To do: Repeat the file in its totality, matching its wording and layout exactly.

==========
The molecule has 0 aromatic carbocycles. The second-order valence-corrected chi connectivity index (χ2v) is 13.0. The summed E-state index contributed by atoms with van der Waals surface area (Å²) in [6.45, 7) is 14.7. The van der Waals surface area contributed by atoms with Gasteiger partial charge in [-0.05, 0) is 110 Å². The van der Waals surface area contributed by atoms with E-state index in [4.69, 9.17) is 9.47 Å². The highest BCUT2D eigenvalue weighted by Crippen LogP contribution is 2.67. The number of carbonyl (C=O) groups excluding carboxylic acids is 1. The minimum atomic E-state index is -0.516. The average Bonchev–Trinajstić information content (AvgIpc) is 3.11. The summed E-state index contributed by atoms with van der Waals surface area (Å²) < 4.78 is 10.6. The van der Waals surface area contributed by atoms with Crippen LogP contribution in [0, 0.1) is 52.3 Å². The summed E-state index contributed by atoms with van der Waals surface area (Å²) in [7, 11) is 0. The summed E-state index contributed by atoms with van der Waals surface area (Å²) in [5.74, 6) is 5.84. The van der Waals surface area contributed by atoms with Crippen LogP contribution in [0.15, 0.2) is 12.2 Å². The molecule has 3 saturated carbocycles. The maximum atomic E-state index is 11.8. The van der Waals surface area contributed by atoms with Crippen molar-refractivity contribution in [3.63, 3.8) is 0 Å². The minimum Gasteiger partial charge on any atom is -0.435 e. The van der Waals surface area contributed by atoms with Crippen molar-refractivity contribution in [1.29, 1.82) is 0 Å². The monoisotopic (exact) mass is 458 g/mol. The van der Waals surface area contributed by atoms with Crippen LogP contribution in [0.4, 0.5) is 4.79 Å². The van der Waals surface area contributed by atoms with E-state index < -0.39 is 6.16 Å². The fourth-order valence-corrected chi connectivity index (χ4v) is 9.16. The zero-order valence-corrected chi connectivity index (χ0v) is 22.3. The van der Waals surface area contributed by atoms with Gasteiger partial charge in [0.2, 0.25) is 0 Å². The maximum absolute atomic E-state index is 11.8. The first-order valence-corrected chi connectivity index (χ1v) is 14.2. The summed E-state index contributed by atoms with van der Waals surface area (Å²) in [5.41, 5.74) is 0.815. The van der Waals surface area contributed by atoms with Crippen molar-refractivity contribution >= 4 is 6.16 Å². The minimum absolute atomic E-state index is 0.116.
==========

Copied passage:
The molecule has 0 aromatic carbocycles. The second-order valence-corrected chi connectivity index (χ2v) is 13.0. The summed E-state index contributed by atoms with van der Waals surface area (Å²) in [6.45, 7) is 14.7. The van der Waals surface area contributed by atoms with Gasteiger partial charge in [-0.05, 0) is 110 Å². The van der Waals surface area contributed by atoms with E-state index in [4.69, 9.17) is 9.47 Å². The highest BCUT2D eigenvalue weighted by Crippen LogP contribution is 2.67. The number of carbonyl (C=O) groups excluding carboxylic acids is 1. The minimum atomic E-state index is -0.516. The average Bonchev–Trinajstić information content (AvgIpc) is 3.11. The summed E-state index contributed by atoms with van der Waals surface area (Å²) < 4.78 is 10.6. The van der Waals surface area contributed by atoms with Crippen LogP contribution in [0, 0.1) is 52.3 Å². The summed E-state index contributed by atoms with van der Waals surface area (Å²) in [7, 11) is 0. The summed E-state index contributed by atoms with van der Waals surface area (Å²) in [5.74, 6) is 5.84. The van der Waals surface area contributed by atoms with Crippen LogP contribution in [0.15, 0.2) is 12.2 Å². The molecule has 3 saturated carbocycles. The maximum atomic E-state index is 11.8. The van der Waals surface area contributed by atoms with Crippen molar-refractivity contribution in [3.63, 3.8) is 0 Å². The minimum Gasteiger partial charge on any atom is -0.435 e. The van der Waals surface area contributed by atoms with Crippen molar-refractivity contribution in [1.29, 1.82) is 0 Å². The monoisotopic (exact) mass is 458 g/mol. The van der Waals surface area contributed by atoms with Crippen LogP contribution in [0.4, 0.5) is 4.79 Å². The van der Waals surface area contributed by atoms with E-state index < -0.39 is 6.16 Å². The fourth-order valence-corrected chi connectivity index (χ4v) is 9.16. The zero-order valence-corrected chi connectivity index (χ0v) is 22.3. The van der Waals surface area contributed by atoms with Gasteiger partial charge in [0.2, 0.25) is 0 Å². The maximum absolute atomic E-state index is 11.8. The first-order valence-corrected chi connectivity index (χ1v) is 14.2. The summed E-state index contributed by atoms with van der Waals surface area (Å²) in [5.41, 5.74) is 0.815. The van der Waals surface area contributed by atoms with Crippen molar-refractivity contribution >= 4 is 6.16 Å². The minimum absolute atomic E-state index is 0.116.